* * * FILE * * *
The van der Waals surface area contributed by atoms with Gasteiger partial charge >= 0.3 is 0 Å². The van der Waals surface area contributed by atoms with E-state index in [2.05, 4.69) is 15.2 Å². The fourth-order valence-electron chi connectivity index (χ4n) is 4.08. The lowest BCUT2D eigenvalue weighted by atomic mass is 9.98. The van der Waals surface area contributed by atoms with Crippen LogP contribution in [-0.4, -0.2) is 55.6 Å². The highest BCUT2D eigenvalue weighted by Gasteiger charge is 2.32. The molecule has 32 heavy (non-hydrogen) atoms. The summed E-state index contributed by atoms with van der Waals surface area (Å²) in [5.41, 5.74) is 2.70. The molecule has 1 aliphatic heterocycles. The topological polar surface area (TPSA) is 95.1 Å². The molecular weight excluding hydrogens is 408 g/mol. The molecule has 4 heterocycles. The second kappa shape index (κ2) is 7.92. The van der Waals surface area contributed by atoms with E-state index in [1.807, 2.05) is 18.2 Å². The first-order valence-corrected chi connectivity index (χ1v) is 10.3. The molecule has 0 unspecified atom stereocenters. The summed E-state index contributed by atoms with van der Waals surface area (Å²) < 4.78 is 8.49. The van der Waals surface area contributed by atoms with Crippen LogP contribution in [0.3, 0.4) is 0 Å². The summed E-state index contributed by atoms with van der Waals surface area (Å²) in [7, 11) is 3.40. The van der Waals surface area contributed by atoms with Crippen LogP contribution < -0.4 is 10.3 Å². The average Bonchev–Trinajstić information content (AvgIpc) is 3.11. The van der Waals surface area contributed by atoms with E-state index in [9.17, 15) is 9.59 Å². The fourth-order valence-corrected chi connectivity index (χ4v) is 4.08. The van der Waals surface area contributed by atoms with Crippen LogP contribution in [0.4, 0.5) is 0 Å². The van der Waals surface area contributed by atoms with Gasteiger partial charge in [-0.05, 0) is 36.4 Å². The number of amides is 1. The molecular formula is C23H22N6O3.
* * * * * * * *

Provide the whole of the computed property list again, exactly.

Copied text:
The van der Waals surface area contributed by atoms with Gasteiger partial charge >= 0.3 is 0 Å². The van der Waals surface area contributed by atoms with E-state index in [2.05, 4.69) is 15.2 Å². The fourth-order valence-electron chi connectivity index (χ4n) is 4.08. The lowest BCUT2D eigenvalue weighted by atomic mass is 9.98. The van der Waals surface area contributed by atoms with Crippen LogP contribution in [-0.4, -0.2) is 55.6 Å². The highest BCUT2D eigenvalue weighted by Gasteiger charge is 2.32. The molecule has 32 heavy (non-hydrogen) atoms. The summed E-state index contributed by atoms with van der Waals surface area (Å²) in [5.41, 5.74) is 2.70. The molecule has 1 aliphatic heterocycles. The topological polar surface area (TPSA) is 95.1 Å². The molecular weight excluding hydrogens is 408 g/mol. The molecule has 4 heterocycles. The second kappa shape index (κ2) is 7.92. The van der Waals surface area contributed by atoms with E-state index in [1.807, 2.05) is 18.2 Å². The first-order valence-corrected chi connectivity index (χ1v) is 10.3. The molecule has 0 unspecified atom stereocenters. The summed E-state index contributed by atoms with van der Waals surface area (Å²) < 4.78 is 8.49. The van der Waals surface area contributed by atoms with Crippen LogP contribution in [0.3, 0.4) is 0 Å². The summed E-state index contributed by atoms with van der Waals surface area (Å²) in [7, 11) is 3.40. The van der Waals surface area contributed by atoms with Crippen LogP contribution < -0.4 is 10.3 Å². The average Bonchev–Trinajstić information content (AvgIpc) is 3.11. The van der Waals surface area contributed by atoms with E-state index in [9.17, 15) is 9.59 Å². The fourth-order valence-corrected chi connectivity index (χ4v) is 4.08. The van der Waals surface area contributed by atoms with Crippen LogP contribution in [0.4, 0.5) is 0 Å². The van der Waals surface area contributed by atoms with Gasteiger partial charge in [-0.05, 0) is 36.4 Å². The number of amides is 1. The molecular formula is C23H22N6O3.